UW News

October 15, 2009

NASA shuttle astronaut, energy ‘smart grids,’ cyber-security talks the focus of College of Engineering fall lecture series

A space-walking astronaut, a pair of cyber-security experts and energy-saving “smart grids” will be topics for the College of Engineering’s fall lecture series, which this year it titled Engineering Xtreme Challenges: Outer Space to Cyberspace. The three talks will be held in Kane Hall between Oct. 21 and Nov. 17.

Kicking off the series at 7 p.m. Wednesday, Oct. 21, in 120 Kane will be two cyber-security experts in the Department of Computer Science & Engineering. Assistant professors Magdalena Balazinska and Tadayoshi Kohno will explore opportunities and challenges in the flood of data inherent in the modern world in their talk, The Cyberspace Data Explosion: Boon or Black Hole?.

From the ocean bottom to deep space, scientists are monitoring environments at unprecedented scales. On a more personal level, radio-frequency identification chips embedded in Washington state enhanced drivers’ licenses, U.S. passports and Seattle transit passes can track people’s comings and goings. The data explosion offers both risk and benefit, both of which are being explored by UW researchers.

Astronaut and UW alumnus Gregory C. Johnson, who this spring piloted the final servicing mission to the Hubble Space Telescope, will be the second speaker, at 7 p.m. Wednesday, Nov. 4 in 130 Kane. Johnson flew the shuttle into space to capture the huge telescope and make complex repairs and upgrades during five spacewalks and will describe the experience in his talk, Eye on the Universe: Final Mission to Hubble.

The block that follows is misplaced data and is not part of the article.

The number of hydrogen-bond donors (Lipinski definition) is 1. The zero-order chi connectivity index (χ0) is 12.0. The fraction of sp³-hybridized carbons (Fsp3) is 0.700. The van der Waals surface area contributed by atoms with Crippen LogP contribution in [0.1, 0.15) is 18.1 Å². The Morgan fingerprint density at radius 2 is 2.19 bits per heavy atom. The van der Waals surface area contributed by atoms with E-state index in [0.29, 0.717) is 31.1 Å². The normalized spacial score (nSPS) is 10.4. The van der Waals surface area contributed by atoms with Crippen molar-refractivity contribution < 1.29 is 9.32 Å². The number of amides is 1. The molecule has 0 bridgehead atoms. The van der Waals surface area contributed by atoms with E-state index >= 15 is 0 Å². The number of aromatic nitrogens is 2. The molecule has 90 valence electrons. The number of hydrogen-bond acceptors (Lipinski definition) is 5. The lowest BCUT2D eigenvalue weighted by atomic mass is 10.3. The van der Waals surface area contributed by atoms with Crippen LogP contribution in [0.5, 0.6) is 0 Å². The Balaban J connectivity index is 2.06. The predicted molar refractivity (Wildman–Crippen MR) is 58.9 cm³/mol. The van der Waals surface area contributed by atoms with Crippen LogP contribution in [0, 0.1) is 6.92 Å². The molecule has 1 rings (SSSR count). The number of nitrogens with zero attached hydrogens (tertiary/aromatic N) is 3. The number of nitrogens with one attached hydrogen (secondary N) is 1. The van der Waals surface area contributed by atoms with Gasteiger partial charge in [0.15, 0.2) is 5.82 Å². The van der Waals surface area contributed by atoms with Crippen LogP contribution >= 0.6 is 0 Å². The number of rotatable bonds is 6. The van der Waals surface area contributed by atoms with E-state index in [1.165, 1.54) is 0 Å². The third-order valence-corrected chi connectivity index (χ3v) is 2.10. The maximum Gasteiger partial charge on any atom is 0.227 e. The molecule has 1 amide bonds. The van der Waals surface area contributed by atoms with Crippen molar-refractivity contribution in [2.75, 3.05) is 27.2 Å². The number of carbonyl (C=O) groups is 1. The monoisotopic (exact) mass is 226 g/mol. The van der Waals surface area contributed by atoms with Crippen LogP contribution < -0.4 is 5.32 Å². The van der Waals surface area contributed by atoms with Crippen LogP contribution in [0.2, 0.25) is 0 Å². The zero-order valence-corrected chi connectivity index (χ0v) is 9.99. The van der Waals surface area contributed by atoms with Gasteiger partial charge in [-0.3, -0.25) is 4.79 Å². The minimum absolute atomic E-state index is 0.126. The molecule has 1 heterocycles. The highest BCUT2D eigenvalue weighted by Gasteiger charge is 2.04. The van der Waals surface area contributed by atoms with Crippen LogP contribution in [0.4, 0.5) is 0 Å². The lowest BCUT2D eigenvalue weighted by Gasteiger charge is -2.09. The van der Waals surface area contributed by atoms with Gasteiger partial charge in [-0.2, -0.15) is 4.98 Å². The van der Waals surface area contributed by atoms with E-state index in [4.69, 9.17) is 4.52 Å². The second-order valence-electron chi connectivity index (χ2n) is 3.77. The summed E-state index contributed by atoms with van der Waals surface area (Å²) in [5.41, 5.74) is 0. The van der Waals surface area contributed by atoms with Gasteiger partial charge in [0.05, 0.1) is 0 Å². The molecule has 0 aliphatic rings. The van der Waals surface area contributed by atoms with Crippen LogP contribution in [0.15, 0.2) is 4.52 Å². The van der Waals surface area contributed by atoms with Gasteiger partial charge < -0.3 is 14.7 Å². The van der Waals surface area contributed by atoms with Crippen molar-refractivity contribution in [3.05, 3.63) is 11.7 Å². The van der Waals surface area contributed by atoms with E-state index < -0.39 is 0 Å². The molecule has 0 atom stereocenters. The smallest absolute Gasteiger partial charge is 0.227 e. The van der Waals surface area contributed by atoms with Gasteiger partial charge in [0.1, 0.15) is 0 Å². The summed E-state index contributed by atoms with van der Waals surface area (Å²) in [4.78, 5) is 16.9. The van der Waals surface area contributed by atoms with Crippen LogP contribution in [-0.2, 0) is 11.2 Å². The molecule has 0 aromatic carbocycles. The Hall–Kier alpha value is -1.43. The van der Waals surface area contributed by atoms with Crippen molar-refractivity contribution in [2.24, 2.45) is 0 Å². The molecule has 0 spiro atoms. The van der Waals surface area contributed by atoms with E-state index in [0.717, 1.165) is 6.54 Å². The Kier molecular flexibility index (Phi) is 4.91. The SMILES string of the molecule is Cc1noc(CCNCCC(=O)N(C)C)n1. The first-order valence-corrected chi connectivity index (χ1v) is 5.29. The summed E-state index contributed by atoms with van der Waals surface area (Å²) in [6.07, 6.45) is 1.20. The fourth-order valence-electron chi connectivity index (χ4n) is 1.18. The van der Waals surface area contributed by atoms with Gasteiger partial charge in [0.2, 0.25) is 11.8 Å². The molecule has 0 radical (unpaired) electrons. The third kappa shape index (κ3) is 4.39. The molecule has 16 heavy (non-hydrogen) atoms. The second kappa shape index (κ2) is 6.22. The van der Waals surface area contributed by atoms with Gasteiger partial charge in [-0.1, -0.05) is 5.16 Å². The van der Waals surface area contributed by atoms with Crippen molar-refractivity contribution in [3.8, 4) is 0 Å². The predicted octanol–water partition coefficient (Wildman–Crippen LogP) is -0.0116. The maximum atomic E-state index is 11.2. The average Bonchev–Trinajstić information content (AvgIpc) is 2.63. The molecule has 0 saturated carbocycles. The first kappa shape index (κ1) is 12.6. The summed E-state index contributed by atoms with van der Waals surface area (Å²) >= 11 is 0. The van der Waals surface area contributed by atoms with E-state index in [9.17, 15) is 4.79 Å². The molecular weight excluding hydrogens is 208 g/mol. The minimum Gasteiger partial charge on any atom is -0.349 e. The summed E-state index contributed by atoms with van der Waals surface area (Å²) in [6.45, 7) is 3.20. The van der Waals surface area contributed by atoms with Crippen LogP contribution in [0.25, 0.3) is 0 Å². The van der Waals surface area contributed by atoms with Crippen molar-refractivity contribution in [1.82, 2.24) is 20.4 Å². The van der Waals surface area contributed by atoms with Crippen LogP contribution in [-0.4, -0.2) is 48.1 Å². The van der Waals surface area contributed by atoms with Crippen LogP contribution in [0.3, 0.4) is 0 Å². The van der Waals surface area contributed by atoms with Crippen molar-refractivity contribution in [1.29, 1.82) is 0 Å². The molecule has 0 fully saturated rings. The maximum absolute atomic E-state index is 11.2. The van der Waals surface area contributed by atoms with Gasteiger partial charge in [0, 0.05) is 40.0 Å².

The final lecture, at 7 p.m. Tuesday, Nov. 17, also in 130 Kane, offers an inside look at “smart grids” and other energy-saving technologies in the talk Energy Crisis, Smart Solutions. Carl Imhoff of the Pacific Northwest National Laboratory will discuss the lab’s role in the nation’s billion-dollar push to develop flexible, adaptable electricity grids that boost efficiency and improve reliability. The new grids are also designed to better accommodate renewable sources, such as wind, solar or tidal energy, and electric vehicles.

Co-presenter Shwetak Patel, assistant professor in the UW’s departments of Electrical Engineering and Computer Science & Engineering, will describe sensors that monitor energy use in the home to encourage efficiency among consumers.

The series is presented in collaboration with the UW Alumni Association. All lectures are free and open to the public, but seating is limited. Register online or by calling 206-543-0540. The series will be broadcast at a later date on UWTV.